plus if I think if I worry in my 30s, how much could I worry in my 60s? Would I worry so much I fall off the face of the earth?

  21. ELSA… yes! I was just scrolling down to write I would really like to know how to transfer my sense of relevance. I grew up thinking I was smart and hideous and so I developed my brain. Sometime during my 20s I discovered being attractive and I will fully admit that it has given me a sense of power and lust and participation in life. Now I’m looking at wrinkles and eye bags and dark spots and aches and pains and that’s all fine, but how am I going to feel when… I don’t know a PC way to say this. How am I going to feel when I’m not the hot piece anymore? Hahaha. Is that a total illusion anyway? I would love a straightforward non-PC answer to this.

    I have a lot of other things to offer the world besides my sexuality. I’m a mom and I have a Ph.D. and a lot of ideas and it’s kind of funny I’ve even gotten attached to what I look like. I’m just really curious, will I feel attractive when I’m 45? 55? 65? Will I care? Will other things be more important? I see plenty of older women who do look, feel, and act both sexy and fulfilled and I want to know what it feels like on the inside. Because even knowing that I could dedicate myself to career and accomplishments in my 40s and 50s, something inside me doesn’t want to let go of being desirable ever, not till I’m 120. That’s probably exactly the thing I need to make peace with in order to age gracefully, so I’m looking forward to hearing because there are plenty of sexy women on this board who can probably tell me.

  22. It’s a hard one for me. I have venus conjunct saturn in gemini in the 2nd, trine uranus in the 6th. I am unusual looking and was teased hardcore as a kid. Being an attractive adult and dressing well, was invaluable for finding my place in the world. I had a pretty long run of being able to “own” the room based on my looks. Not that I really did anything with it. I am not hungry for power over people at all. It was purely security based. If everyone thinks I’m beautiful, I won’t be rejected, type deal. I look young for my age, and I can still work a room just fine, but I’d be lying if I said getting older is not hard on me. It is. Yes, I have many talents and I develop them. I never ever stop learning, but I do envy men who have such a longer window of being perceived as attractive.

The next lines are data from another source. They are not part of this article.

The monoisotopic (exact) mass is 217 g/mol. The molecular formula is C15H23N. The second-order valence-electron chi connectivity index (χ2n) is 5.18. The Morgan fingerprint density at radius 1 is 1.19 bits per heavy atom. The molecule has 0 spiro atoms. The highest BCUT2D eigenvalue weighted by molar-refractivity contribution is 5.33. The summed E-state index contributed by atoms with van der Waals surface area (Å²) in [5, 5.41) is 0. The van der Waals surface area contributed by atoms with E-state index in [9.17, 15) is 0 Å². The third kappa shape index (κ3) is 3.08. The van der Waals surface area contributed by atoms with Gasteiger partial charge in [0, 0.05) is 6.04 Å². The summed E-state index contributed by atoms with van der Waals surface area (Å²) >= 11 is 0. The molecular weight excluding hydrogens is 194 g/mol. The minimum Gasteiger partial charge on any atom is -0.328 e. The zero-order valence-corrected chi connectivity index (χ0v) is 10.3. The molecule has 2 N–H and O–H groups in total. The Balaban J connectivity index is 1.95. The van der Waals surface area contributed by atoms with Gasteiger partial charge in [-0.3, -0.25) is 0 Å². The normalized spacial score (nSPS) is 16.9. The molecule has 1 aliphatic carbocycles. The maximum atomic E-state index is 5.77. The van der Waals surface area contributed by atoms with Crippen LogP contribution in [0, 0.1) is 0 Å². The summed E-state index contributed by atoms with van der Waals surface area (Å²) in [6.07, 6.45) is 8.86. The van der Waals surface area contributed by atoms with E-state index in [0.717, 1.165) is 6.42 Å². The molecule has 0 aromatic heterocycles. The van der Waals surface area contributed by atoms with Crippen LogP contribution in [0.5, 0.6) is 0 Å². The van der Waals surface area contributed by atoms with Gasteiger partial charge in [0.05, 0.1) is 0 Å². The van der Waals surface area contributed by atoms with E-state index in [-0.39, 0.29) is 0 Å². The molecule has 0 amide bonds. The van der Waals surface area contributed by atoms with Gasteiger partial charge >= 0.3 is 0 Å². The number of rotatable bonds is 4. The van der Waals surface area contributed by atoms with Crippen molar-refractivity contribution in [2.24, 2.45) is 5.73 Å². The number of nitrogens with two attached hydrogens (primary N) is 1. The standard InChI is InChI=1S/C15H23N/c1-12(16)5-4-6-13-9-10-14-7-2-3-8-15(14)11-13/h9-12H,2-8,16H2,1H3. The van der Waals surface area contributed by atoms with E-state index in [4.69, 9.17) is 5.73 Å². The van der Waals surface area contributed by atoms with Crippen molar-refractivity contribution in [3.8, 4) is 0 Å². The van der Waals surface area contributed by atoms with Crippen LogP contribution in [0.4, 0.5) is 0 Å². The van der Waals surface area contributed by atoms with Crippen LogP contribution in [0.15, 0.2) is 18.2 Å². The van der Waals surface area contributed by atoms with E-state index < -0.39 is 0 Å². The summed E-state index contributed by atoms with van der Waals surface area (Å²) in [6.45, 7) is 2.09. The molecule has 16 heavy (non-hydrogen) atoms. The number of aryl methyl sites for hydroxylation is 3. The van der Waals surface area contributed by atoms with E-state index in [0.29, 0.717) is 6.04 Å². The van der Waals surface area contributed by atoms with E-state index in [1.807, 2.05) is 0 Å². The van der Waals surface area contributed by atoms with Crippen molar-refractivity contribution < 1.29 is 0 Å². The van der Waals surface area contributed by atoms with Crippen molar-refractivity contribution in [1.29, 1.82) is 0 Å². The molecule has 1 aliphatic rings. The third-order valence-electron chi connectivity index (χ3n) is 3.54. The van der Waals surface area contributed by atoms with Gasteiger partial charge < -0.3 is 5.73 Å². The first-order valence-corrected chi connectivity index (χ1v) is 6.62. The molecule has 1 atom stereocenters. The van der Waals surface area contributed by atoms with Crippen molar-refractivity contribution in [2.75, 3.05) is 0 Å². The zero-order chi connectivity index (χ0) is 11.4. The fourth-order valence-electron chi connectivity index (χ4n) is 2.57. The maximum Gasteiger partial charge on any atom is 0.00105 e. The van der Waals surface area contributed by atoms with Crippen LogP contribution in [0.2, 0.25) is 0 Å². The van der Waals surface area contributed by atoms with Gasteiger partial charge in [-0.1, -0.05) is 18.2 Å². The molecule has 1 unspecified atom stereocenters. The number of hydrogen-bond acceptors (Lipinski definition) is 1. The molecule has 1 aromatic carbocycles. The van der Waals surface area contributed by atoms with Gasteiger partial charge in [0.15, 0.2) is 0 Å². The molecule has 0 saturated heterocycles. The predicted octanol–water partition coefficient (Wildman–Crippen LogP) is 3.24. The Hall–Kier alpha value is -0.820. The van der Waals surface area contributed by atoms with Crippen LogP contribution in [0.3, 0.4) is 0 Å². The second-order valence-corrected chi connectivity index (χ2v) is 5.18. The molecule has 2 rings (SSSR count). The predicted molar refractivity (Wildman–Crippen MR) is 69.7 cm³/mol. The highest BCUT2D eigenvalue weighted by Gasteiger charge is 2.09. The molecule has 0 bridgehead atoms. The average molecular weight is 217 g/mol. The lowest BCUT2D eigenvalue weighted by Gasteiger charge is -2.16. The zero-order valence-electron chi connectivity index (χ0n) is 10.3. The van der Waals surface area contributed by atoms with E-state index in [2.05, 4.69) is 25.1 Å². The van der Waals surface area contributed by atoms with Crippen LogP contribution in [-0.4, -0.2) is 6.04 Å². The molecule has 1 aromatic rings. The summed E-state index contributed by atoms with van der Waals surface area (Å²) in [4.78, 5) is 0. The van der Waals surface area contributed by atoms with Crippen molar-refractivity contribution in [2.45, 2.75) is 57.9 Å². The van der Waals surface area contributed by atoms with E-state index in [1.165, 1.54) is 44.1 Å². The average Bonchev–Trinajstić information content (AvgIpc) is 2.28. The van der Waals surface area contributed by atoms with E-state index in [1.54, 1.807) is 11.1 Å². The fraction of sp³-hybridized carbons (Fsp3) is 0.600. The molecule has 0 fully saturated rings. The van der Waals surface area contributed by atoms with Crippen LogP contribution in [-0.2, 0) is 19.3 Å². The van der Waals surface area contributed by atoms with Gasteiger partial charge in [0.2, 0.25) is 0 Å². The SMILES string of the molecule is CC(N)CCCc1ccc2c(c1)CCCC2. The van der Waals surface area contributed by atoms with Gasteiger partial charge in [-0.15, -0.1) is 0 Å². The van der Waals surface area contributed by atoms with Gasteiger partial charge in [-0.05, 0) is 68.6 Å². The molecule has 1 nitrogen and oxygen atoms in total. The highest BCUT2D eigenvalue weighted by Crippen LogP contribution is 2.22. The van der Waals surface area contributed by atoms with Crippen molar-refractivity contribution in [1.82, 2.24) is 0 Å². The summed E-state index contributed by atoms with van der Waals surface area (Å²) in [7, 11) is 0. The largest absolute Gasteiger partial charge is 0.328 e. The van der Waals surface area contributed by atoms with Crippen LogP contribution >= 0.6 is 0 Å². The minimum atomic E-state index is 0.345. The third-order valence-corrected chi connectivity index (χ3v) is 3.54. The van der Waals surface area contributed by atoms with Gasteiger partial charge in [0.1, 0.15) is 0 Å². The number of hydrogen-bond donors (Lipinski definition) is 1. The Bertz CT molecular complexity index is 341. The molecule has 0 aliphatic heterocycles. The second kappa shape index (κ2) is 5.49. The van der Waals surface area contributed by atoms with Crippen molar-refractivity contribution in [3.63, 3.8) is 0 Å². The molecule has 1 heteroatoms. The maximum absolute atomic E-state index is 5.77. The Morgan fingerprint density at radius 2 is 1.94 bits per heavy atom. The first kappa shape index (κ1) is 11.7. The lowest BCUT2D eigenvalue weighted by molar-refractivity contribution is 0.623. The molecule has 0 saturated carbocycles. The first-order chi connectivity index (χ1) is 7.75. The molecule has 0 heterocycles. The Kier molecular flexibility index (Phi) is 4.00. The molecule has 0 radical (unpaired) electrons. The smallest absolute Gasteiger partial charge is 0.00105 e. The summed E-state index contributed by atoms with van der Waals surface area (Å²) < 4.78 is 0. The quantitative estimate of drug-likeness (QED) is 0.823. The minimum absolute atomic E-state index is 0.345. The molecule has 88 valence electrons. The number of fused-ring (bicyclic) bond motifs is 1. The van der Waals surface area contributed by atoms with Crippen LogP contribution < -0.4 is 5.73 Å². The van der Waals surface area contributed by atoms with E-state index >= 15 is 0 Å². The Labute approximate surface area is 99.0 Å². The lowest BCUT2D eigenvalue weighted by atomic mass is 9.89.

23. I have a bunch of planets in my sixth house of Virgo and I’m a Gemini Rising. At 52 I look and feel much younger than I am. Besides that, I don’t think much about ageing. It’s gonna happen whether you worry about it or not. The only alternative is death while young.
    Every age is special in it’s own way. I celebrate every birthday. I do know this much. I wouldn’t trade being young ever again unless I know what I know now.

  24. It’s been a few years of celibacy for me, but before that sex was a whole lot better than in my twenties…